“Therefore, Let Us … Lay Aside”

“Therefore, let us also, seeing we are compassed about with so great a cloud of witnesses, lay aside every weight and the sin which doth so easily beset us, and let us run with patience the race that is set before us, looking unto Jesus the author and perfecter of our faith …” (Heb. 12:1-2a).

The word “therefore” tells that the admonition which follows is tied to and issued in view of things which earlier spoken. Those preceding things were the examples of faith which had been exhibited in both those who lived before Abraham (Abel, Enoch, Noah) and the many who lived after him. Nor was this saving, obedient faith demonstrated only in Abraham’s children: Rahab the harlot — a Gentile woman had demonstrated her faith in receiving the spies with peace.

Yet, strong as was the faith of all those who had preceded them, they received not the promise. They were to be perfected along with those of us in this new covenant given by our Lord Jesus Christ. We are compassed about with a great a cloud of witnesses. The idea is that Hebrews Christians were in the arena of life, playing their game as well. There were many in the “grandstands” interested in them: their struggles, their trials, their triumphs and they, by their past successes, urged Hebrews on to attain as they had also attained. Noble women were among this number of interested spectators — Sarah and Rahab. There were kings, judges, prophets, soldiers, prime ministers, lawgivers, and many who were unnamed. Through faith they “subdued kingdoms, wrought righteousness, obtained promises, stopped the mouth of lions, quenched the power of fire, escaped the edge of the sword, from weakness were made strong, waxed mighty in war, turned to flight armies of aliens …” (Heb. 11:22f).

We are to “lay aside every weight and the sin which doth so easily beset us.” Two things stand out in this phrase: weights and the besetting sin. Different burden which lay heavy upon the children of men and come in different forms and shapes. Sickness … responsibilities … debt … sorrow … old age. All these things may trouble different ones of us. Sometimes we say, “Life gets tedious,” and surely it does! Solomon said of those in old age that the “grasshopper” was a burden. Poverty is a weight for many. Their children have needs, needs they cannot supply. They exist from hand to mouth, and never seem to get their head above water. Care for children or aged loved ones is a weight for some. These forgo any thought of their own pleasure, serving, caring for their loved ones. Some are lonely. Their mates are dead. Most of their friends also have passed on. Yes, all these things can be burdensome. Release from our weights can be sweet and bring great relief.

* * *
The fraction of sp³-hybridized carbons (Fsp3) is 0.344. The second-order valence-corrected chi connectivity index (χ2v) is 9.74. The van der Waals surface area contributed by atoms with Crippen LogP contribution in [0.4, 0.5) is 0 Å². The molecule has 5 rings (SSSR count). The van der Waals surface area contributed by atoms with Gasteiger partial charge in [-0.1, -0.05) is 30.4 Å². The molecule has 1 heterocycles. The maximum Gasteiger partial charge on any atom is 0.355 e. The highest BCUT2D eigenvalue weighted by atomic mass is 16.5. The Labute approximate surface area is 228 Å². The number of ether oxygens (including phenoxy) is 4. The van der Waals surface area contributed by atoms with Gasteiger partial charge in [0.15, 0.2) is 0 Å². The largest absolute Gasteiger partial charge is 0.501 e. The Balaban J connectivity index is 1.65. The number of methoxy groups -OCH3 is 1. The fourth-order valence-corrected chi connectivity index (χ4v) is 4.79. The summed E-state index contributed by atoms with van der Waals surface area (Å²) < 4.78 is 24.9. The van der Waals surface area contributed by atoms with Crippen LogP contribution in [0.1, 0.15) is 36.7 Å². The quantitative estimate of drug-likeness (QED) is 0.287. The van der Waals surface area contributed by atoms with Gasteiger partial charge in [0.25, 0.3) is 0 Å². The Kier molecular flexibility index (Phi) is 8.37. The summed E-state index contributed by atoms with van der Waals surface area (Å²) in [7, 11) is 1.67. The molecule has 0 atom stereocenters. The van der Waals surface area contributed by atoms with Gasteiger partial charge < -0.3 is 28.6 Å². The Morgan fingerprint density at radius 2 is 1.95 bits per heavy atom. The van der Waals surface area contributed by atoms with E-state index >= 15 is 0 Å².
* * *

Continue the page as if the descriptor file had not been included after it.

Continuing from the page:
We must lay aside the “sin which doth so easily beset us.” This sin is not, as some suppose, a different weakness in different individuals. The besetting sin is that which the writer has persistently warned against, unbelief, the besetting sin of us all! Early on the writer had warned, “Take heed, brethren, lest haply there be in any of you an evil heart of unbelief” (3:12). Following on the heels of that admonition was his warning: “We see they were not able to enter in because of unbelief” (Heb. 3:19).

How hard to walk by faith, to live by faith! How difficult to live in a land of dying, of wearing out, to be part of a fast disappearing generation and yet look confidently to things unseen! But we must! We dare not look back! We must look unto to Jesus, the author (captain), the quickener of our faith, who is also the Perfecter of our faith. Let none of us grow weary but let us seek for and press unto the land that is fairer than day.

Jim McDonald

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